Nationals Arm Race

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Fangraphs/Longenhagen Nats top prospect list drops


Rutledge gets the #1 nod from Fangraphs. Photo via BA

The last of the “major” pundits has released their Nats prospect ranking lists for the 2021 season, with Fangraph’s lead prospect writer Eric Longenhagen teaming with Tess Taruskin to release their top 22 Nats prospects for 2021.

Why 22 prospects, instead of 10 or 20 or some other round number? Fangraphs drives their rankings via a “Future Value” metric, so the deeper your system is, the more prospects you will have on their list. The cutoff is a “35+ FV,” which projects as something between a 4-A career guy and a bench role player. Yes, you may immediately draw some conclusions about the depth of our system by the number who reached that plateau; by way of comparison a “good” farm system in Tampa had no fewer than 62 players make their 2021 fangraphs list by using the same 35+ cutoff.

So, yeah, we have some work to do… but we already knew that since every macro ranking of our system done this year has us dead last as a system.

Anyway, here’s the Fangraphs list, with some commentary about how these rankings fare side-by-side with other pundits.

Fangraphs 2021 rankLast NameFirst NamePositionAcquisition
1RutledgeJacksonRHP (Starter)2019 1st
2CavalliCadeRHP (Starter)2020 1st
3AntunaYaselSS2016 IFA
4LaraAndryRHP (Starter)2019 IFA
5De La RosaJeremyOF (corner)2018 IFA
6RomeroSethLHP (Starter)2017 1st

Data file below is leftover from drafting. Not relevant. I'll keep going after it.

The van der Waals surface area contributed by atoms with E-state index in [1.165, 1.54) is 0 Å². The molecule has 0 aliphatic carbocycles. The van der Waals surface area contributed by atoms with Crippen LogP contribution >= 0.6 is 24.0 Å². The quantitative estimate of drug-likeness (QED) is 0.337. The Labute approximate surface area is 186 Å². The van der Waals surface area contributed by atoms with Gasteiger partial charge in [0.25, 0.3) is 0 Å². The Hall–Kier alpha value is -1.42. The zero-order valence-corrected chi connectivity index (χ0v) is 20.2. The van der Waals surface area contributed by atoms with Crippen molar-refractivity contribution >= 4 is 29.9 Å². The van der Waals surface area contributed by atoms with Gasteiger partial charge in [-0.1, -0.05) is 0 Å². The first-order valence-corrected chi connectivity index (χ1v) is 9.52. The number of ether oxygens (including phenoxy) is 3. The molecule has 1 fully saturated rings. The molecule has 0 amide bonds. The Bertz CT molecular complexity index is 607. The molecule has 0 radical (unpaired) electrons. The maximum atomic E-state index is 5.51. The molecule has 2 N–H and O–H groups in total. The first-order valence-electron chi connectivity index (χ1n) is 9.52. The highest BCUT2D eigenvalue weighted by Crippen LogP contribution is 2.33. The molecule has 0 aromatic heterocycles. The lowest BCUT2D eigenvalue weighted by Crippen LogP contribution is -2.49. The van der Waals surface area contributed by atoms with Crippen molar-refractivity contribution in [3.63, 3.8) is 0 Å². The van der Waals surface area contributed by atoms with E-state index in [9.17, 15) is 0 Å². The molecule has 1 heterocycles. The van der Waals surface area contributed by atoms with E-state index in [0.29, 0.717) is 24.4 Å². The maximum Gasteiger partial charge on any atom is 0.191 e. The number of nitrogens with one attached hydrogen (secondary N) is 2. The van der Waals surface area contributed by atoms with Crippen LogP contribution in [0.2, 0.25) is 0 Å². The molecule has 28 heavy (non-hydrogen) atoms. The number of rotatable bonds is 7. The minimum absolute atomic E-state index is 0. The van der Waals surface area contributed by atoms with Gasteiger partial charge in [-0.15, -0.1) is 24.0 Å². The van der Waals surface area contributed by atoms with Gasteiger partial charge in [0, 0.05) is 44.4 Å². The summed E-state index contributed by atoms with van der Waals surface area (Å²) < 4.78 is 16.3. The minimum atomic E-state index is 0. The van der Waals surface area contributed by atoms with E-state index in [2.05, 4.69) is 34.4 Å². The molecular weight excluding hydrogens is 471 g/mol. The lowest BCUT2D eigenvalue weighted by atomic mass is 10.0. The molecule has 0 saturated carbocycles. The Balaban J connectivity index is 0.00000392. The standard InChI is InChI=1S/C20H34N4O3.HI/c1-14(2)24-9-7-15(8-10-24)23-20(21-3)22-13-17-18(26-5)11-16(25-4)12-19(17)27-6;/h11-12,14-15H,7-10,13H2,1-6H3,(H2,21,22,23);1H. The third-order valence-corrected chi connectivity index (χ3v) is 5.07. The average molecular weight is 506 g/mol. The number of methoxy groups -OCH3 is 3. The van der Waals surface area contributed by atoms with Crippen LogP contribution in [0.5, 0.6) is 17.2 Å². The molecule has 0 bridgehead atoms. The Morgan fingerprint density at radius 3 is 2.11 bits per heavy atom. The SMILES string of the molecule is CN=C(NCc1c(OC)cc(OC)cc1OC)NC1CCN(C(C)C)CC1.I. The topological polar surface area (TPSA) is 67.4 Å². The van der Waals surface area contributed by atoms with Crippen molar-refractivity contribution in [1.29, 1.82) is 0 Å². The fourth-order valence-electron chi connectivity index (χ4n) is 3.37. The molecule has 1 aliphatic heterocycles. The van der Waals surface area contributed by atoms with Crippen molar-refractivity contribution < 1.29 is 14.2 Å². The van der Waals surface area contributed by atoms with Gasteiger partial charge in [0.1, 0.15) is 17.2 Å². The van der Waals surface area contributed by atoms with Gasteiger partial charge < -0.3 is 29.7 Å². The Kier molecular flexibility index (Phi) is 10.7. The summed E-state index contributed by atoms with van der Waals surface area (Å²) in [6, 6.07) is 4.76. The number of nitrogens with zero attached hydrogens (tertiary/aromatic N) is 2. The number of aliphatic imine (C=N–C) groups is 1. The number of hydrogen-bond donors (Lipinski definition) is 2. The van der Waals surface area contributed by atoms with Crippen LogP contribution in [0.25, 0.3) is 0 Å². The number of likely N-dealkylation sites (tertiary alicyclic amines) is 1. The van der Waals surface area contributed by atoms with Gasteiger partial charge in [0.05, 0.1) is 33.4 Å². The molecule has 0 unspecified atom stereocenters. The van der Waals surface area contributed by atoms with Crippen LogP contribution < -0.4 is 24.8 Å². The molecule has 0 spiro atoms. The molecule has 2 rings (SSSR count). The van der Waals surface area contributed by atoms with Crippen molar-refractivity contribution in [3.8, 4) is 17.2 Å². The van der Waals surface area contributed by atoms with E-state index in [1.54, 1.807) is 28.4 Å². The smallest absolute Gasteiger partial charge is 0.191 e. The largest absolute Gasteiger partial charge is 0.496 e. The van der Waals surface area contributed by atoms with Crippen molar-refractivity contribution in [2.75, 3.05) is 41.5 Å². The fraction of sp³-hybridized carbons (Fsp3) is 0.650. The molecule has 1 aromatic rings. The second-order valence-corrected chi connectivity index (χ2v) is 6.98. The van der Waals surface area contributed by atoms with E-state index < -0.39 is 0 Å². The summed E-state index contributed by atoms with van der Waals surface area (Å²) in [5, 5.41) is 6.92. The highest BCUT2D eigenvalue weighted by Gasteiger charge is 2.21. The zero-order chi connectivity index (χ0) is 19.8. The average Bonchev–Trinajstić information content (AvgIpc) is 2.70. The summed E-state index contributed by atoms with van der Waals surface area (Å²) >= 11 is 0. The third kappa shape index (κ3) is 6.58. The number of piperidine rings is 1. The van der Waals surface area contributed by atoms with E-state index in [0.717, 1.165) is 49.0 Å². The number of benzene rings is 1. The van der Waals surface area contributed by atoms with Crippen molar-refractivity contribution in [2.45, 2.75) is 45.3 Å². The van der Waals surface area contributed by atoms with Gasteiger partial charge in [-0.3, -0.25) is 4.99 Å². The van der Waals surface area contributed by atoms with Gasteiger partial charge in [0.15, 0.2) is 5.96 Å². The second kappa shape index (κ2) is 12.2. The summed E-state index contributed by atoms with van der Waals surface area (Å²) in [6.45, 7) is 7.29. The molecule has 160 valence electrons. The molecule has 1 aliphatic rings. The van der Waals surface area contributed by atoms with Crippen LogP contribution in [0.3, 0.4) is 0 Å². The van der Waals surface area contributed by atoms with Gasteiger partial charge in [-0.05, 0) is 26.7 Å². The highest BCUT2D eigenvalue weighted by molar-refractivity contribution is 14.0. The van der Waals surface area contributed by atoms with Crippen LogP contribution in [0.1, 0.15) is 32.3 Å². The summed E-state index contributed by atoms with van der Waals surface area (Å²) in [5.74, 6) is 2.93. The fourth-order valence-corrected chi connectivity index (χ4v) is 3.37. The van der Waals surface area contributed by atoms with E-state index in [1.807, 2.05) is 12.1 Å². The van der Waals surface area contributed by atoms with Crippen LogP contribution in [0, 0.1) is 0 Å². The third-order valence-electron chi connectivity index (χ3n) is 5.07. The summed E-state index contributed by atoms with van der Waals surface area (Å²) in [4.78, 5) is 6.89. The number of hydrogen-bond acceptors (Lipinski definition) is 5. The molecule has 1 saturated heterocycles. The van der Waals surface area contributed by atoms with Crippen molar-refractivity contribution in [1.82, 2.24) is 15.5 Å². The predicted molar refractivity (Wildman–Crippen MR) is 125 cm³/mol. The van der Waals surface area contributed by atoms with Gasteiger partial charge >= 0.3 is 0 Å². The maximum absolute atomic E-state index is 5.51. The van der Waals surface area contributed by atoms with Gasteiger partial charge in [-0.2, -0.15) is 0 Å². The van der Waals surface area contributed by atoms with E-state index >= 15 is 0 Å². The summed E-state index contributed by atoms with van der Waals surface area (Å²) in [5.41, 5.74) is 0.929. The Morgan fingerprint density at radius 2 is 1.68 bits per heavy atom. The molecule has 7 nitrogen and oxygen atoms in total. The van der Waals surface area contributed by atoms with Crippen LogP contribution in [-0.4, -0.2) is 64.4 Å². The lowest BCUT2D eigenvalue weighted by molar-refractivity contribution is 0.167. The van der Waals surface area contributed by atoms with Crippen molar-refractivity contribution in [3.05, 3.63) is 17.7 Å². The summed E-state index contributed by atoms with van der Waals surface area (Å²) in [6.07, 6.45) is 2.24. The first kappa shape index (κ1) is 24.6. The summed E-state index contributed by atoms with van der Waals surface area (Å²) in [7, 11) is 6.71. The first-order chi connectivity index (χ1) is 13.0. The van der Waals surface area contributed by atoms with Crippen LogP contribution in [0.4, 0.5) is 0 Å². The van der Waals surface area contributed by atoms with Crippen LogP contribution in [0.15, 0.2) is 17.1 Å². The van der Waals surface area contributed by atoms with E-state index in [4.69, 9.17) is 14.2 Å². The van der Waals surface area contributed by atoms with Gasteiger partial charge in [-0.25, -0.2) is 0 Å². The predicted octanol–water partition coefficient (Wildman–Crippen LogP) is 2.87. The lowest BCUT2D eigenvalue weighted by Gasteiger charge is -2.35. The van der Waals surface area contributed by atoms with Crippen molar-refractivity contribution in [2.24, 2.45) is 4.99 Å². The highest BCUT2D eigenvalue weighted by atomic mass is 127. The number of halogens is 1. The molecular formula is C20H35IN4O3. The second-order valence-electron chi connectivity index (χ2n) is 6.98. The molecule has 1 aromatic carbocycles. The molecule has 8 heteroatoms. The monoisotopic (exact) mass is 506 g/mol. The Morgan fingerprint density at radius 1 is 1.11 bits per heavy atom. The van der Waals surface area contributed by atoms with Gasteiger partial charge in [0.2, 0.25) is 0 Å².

7CroninMattLHP (reliever)2019 4th
8HenryColeRHP (Starter)2020 2nd
9PinedaIsraelC2016 IFA
10CateTimLHP (Starter)2018 2nd
11InfanteSamuelSS2020 2nd supp
12CruzArmandoSS2020 IFA
13AdonJoanRHP (Starter)2016 IFA
14MendozaDrew3B2019 3rd
15DenaburgMasonRHP (Starter)2018 1st
16QuintanaRoismarOF (CF)2019 IFA
17CluffJacksonSS2019 6th
18PowellHoldenRHP (Reliever)2020 3rd
19BrzykcyZachRHP (Reliever)2020 NDFA
20BarreraTresC2016 6th
21SchallerReidRHP (Starter)2018 3rd
22PetersonToddRHP (starter)2019 7th

Commentary in rough order of list:

  • FG went with Rutledge over Cavalli for #1. At the end of the prospect season, these two basically split the #1 overall spot among major pundits, with FG, ESPN, and BleacherReport going with Rutledge #1, while BA, Keith Law, and MLBpipeline all went with Cavalli.
  • They’re now high rankers on De La Rosa, putting him at #5 in the system. It sounds like the projection for him is basically a lesser version of Juan Soto; lefty power hitting corner outfielder.